Detroit exited its record-setting bankruptcy Wednesday, offering hopes of renewal for the troubled former industrial hub.
A plan approved by a federal judge in November to restructure the city's $18 billion debt went into effect, ending the position of the city's appointed emergency manager and transferring Detroit's financial future back into the hands of the mayor and city council.
"This has been an extremely difficult and hard process for many people," Michigan's Governor Rick Snyder told reporters.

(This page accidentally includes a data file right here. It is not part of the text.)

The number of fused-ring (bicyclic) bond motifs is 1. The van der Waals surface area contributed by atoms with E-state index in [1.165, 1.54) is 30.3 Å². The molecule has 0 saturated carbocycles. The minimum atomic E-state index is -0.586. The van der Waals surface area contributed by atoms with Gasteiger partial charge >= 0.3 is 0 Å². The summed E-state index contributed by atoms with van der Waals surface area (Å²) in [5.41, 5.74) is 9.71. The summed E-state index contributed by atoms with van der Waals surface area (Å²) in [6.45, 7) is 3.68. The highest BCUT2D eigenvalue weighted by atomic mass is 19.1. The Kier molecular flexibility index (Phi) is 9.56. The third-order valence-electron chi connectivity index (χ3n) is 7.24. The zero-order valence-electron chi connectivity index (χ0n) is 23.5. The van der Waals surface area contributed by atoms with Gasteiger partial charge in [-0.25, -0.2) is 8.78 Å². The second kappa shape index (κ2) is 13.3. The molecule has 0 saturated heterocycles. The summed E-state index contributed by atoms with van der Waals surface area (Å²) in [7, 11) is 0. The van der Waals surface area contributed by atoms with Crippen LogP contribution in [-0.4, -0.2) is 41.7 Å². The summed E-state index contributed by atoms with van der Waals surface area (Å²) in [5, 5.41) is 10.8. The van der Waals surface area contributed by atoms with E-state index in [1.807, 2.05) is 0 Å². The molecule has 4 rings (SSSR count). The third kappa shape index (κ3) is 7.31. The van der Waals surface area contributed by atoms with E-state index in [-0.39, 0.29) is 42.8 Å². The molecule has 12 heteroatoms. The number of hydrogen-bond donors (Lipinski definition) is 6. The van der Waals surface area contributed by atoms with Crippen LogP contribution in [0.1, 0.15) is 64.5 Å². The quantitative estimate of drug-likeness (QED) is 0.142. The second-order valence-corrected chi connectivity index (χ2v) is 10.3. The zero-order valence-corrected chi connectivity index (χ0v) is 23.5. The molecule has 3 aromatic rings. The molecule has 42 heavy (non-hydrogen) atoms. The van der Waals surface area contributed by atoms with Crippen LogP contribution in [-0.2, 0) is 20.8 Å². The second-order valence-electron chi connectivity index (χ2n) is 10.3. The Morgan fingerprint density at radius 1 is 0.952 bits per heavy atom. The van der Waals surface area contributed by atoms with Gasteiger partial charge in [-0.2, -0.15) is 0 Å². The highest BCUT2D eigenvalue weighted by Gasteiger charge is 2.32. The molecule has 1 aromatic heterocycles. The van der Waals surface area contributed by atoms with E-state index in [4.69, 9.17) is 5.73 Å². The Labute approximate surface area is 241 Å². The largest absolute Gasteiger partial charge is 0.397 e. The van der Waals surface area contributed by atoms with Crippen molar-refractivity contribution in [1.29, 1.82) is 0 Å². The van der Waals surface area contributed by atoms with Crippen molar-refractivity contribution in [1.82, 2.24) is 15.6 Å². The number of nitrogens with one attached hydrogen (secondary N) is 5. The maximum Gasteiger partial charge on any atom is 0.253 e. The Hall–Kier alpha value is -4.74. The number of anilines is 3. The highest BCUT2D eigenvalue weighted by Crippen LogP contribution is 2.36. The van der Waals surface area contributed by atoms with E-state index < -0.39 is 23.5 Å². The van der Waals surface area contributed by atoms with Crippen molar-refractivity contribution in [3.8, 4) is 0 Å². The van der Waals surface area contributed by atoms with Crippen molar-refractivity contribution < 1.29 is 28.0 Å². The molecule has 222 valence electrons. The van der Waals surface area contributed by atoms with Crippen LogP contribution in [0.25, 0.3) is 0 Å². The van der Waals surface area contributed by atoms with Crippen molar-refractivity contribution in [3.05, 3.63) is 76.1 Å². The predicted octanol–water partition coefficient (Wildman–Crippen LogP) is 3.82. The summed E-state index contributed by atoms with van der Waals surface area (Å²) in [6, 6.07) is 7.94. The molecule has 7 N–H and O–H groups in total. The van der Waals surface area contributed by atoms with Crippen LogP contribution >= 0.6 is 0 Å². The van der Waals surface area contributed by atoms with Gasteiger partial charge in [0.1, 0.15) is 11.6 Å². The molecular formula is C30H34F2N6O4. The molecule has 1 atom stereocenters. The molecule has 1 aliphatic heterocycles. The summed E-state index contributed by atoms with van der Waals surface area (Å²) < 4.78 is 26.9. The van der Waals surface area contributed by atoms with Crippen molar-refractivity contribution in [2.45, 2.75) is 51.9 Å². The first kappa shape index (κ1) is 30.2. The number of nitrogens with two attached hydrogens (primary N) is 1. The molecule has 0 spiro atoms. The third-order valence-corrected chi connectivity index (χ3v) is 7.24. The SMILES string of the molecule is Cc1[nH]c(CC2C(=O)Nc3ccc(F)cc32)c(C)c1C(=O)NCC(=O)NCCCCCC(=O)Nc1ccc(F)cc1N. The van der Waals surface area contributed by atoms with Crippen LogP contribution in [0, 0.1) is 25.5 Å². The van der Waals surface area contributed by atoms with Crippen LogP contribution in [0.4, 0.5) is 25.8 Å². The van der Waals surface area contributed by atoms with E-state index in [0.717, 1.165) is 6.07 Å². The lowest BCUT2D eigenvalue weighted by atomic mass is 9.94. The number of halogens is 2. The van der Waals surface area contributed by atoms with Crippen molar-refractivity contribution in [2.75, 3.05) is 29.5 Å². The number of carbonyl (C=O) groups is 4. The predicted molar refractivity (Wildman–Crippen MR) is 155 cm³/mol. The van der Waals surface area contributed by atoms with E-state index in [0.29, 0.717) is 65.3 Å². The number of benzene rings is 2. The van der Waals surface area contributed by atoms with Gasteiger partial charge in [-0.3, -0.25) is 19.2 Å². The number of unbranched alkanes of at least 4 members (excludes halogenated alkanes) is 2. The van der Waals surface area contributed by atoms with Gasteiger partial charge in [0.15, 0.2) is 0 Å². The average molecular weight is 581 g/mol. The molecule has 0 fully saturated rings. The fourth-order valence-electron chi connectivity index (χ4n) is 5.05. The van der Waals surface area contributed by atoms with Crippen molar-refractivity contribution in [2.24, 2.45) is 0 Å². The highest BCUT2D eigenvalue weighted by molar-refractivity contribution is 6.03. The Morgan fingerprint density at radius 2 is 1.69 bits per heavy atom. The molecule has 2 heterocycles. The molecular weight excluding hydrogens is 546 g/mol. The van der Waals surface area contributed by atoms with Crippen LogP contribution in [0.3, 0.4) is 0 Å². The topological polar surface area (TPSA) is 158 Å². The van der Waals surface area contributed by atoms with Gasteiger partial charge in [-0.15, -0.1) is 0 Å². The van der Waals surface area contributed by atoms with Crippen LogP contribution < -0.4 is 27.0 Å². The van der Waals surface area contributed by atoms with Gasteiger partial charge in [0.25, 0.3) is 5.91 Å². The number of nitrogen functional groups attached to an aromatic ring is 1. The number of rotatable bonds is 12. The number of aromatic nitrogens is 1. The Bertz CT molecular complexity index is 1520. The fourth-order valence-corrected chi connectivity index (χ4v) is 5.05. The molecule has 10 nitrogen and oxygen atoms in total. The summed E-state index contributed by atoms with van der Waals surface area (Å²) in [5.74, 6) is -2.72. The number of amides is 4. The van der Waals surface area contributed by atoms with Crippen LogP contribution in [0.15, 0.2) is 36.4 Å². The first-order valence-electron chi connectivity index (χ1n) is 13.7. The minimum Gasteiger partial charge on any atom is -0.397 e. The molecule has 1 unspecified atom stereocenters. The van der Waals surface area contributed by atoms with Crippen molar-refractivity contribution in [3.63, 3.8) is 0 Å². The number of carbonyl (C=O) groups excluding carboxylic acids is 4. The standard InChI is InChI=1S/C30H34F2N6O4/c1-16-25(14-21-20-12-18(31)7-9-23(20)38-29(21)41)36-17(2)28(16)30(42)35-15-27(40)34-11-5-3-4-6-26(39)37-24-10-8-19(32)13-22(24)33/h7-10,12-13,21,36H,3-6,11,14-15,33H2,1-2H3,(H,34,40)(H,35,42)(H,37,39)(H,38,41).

"Now most importantly we have the city poised for a new chapter, a new chapter that is about the growth of the city of Detroit after decades of decline."
Detroit's financial collapse in July 2013 was the largest municipal bankruptcy in U.S. history.
Urban decay in the "Motor City" saw whole city blocks crumble and homicide rates climb. Detroit was seen by many as a symbol for the country's financial woes after the 2008 economic downturn.
Part of the funds freed up by the debt restructuring will be invested in the city's neglected public services.
Detroit suffered a major power outage at the beginning of the month, cutting off electricity to jails, schools and hospitals for hours.
Copyright Agence France-Presse, 2014